The 5 renewable energy sources to be used for the mining of cryptocurrency

  5 renewable energy sources usable for mining cryptocurrency

Sources of clean energy that the cryptocurrency mining industry should use

Blockchain technology and its most popular cryptocurrency, the bitcoin, were calls of equal importance to the Internet, capable of transforming businesses, government and social interaction: the entire fabric of modern society. Enthusiasm and enthusiasm are both inevitable and contagious.

But there is a dark side of technology and industry. We must recognize and face this danger as soon as possible, otherwise we run the risk of canceling decades of social and environmental progress. This threat is the immense consumption of energy and the potential climate impact of the blockchain and its two major currencies, bitcoin and ethereum.

While some suggest that we should try to slow down the growth of the blockchain revolution, the industry is creating so many benefits technologies, and therefore should be encouraged to grow, sustainably. New innovations in green energy should be exploited.

Below is a list of 5 renewable energy technologies that should be exploited by the blockchain mining industry.


Geothermal energy is generally considered ecological. The carbon footprint of a geothermal power plant is minimal. Their tanks come from natural resources and are naturally supplied, so it is a renewable energy source. It is excellent for the base load energy demand, as opposed to other renewable sources such as wind and solar power.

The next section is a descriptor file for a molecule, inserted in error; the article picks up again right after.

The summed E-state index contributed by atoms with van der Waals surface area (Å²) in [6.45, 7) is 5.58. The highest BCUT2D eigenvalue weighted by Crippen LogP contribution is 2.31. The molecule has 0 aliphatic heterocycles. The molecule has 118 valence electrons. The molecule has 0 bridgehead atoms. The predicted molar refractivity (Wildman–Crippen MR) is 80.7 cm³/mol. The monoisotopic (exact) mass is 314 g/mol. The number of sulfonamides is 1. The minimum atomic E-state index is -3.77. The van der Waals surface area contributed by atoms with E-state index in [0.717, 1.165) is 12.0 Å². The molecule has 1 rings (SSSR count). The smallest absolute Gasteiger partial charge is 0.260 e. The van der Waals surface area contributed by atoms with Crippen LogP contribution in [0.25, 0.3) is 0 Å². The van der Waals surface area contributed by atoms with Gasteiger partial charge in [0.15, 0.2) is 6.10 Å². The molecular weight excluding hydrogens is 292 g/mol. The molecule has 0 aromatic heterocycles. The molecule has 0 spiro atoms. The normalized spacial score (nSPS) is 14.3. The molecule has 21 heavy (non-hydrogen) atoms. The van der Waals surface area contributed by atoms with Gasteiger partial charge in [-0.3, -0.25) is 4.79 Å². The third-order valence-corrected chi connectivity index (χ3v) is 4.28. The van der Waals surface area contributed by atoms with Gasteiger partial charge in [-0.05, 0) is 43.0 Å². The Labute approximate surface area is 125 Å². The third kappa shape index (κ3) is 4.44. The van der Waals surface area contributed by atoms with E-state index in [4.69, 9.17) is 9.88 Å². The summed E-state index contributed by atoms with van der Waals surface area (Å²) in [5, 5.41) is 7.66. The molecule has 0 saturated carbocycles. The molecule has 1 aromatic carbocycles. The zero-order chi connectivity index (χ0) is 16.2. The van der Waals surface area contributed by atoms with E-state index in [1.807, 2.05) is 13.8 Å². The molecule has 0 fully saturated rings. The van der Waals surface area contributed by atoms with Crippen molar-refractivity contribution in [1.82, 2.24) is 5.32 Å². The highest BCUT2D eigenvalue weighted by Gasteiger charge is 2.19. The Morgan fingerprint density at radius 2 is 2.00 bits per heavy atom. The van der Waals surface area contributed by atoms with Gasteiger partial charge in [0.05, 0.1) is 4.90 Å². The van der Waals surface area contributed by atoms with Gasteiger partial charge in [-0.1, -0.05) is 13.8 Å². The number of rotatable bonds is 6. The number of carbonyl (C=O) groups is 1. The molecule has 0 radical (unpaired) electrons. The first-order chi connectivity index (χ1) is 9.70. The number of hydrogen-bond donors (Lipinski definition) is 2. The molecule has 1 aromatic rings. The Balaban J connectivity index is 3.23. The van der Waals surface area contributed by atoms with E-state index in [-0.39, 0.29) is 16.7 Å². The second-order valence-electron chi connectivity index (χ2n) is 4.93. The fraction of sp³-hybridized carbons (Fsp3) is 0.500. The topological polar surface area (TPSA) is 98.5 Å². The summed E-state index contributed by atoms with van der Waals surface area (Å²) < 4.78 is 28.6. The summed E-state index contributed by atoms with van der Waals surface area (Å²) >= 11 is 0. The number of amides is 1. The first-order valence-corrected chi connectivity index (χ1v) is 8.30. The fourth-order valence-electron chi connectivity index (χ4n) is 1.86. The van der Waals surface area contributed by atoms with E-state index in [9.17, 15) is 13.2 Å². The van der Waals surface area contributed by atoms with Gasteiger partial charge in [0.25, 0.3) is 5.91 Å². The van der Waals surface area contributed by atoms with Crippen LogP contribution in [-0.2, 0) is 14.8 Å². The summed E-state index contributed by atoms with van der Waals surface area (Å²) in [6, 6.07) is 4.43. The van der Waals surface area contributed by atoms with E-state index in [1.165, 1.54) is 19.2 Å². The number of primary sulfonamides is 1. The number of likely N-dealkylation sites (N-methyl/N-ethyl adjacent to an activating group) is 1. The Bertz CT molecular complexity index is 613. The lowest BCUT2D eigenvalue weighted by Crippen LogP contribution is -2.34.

Places like Iceland, where volcanic activity drives that heat closer to the surface, allow us to exploit this energy at an affordable price and with almost no environmental impact. Of all renewable energy technologies, geothermal energy provides a part of the most consistent power output because it is not based on unpredictable aspects of nature, such as wind or sunlight.

One of the main disadvantages of geothermal energy is that it is very specific to the location. Iceland and the Philippines meet almost a third of their demand for electricity with geothermal energy. Another is that commercial geothermal energy projects are expensive. Total costs usually range between $ 2 – 7 million for a geothermal power plant with a capacity of 1 megawatt (MW).

Solar Power

Solar Power is the most used renewable energy technology. The cost of solar energy has decreased by over 60% since 2013 and has effectively achieved network parity in many locations. Commercial solar costs are now $ 0.07 per kWh and technical solar is $ 0.06 per kWh. In 2016, total global installed solar power capacity reached 302 GW, or about 1.3-1.8% of total global electricity demand. Experts predict that by 2050 solar energy will be the largest source of electricity globally.

However, solar panel production is affected by meteorological conditions and pollution; if it is cloudy outside, solar electricity production may decrease by 40% or more. Another disadvantage is that the more energy you want to produce, the more solar panels will be needed.